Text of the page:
Integral Logistics Management — Operations Management and Supply Chain Management Within and Across Companies

12.3.3 Determining the Timing of Dependent Demand and the Load of a Planned Order

Intended learning outcomes: Differentiate between mean lead time calculation and detailed planning calculation of the timing of dependent demands.

Order proposals are compared against the net requirements, which are broken down into meaningful batch sizes. For a purchased item, generating an order proposal essentially means calculating the order point with due regard to the lead time (which is part of the master data for the item). For an item produced in-house, the start date can also be determined by sub­tracting the lead time from the completion date. The dependent demands for all the com­ponents will be needed on the start date. This is how the conventional MRP technique works.

A more detailed and comprehensive technique calculates the process plan (see Section 1.2.3) of the item’s final production stage. At the same time, planning data are generated for materials management, time management, and scheduling and capacity management:

  • The load that this order will generate at the various work centers: by multiplying the order quantity by the operation load for each operation (see also Chapter 14).
  • The time at which a load arises: by means of a lead-time calculation starting with the order completion date (see also Chapter 13).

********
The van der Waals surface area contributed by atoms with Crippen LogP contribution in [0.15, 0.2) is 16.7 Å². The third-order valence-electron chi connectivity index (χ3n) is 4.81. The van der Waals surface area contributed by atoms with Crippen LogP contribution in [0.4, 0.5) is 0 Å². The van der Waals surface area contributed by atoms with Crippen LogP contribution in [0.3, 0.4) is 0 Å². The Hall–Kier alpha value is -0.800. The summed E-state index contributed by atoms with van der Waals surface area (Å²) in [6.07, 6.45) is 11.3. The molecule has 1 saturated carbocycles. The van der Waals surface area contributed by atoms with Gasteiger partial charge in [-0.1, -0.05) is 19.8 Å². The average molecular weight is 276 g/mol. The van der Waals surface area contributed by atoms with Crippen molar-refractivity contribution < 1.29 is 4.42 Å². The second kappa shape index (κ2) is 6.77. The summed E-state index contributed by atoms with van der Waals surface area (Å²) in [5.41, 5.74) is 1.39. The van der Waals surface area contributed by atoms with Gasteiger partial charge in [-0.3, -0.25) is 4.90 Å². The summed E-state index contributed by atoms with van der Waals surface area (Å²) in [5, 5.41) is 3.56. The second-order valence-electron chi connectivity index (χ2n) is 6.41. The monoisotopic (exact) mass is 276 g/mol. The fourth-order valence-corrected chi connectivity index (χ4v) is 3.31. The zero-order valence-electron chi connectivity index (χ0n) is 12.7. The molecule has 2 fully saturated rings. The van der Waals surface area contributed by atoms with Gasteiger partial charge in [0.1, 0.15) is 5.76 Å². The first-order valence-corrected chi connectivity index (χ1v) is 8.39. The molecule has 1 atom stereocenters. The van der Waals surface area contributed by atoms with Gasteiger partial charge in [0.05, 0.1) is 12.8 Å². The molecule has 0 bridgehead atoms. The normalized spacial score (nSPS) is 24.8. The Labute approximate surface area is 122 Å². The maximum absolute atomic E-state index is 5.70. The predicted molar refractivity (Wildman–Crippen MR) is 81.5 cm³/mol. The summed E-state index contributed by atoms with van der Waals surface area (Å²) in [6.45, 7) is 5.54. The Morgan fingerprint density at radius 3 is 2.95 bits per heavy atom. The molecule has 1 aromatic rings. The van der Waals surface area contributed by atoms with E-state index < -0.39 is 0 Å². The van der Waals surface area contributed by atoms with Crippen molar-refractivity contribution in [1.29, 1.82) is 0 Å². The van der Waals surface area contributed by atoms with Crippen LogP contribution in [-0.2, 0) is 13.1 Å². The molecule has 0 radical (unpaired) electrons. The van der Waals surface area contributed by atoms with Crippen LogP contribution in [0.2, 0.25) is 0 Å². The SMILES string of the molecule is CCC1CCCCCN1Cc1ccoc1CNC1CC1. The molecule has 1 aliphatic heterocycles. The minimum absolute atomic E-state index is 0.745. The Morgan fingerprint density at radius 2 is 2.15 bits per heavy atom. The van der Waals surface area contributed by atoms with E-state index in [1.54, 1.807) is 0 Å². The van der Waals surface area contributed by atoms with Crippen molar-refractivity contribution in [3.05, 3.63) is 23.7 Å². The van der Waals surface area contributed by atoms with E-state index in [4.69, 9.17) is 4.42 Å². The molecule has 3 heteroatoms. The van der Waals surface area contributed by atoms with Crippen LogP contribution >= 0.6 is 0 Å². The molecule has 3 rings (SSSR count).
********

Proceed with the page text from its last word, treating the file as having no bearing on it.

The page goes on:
• The start date for the order (see also Chapter 13).
  • The dependent gross requirement (or dependent demand): by multiplying the order quantity by the usage quantity for each position on the bill of material.
  • The time at which a dependent demand arises, taking into account the start date for the operation that processes the demand.

Figure compares the conventional MRP technique (variation 1), that is, the mean lead time, with the above-mentioned more comprehensive technique (variation 2). The example calculates the timing of the dependent demands for a product A, which is made up of components B and C.

In variation 1, it is assumed that the average lead time for producing A is two months. The timing of the dependent demands for components B and C is thus the planned order completion date for A minus its average lead time.

Fig.       Calculating the timing of dependent demands.

Variation 2 shows the more comprehensive and detailed technique. The process plan for product A was included in the calculation. The first difference is that the lead time for batches of 25 is just 1.5 months, whereas it rises to 2.5 months for batches of 50. In addition, demand for C does not arise until the fourth operation, which should start half or one month before the order completion date, depending upon the batch size.

Figure shows how this affects the way in which the timing of dependent demands is calculated in variation 2. If B and C are very high-cost items, the detailed procedure would help to allow the components to be channeled into production exactly when they are needed. This can reduce both the volume and the value of goods in process.

If we compare the two variations, we can see that the more general variation 1 is very suitable both for (long-term) master planning and for medium-term or short-term planning for inexpensive and low-volume components. In all other cases, variation 2 is more suitable, although calculation requires much more processing power and more complex algorithms, which may also be more prone to error.

By the way: The multilevel available-to-promise (MLATP) technique uses variation 1, the capable-to-promise (CTP) technique uses variation 2. For details refer to Section 5.3.5.

Course section 12.3: Subsections and their intended learning outcomes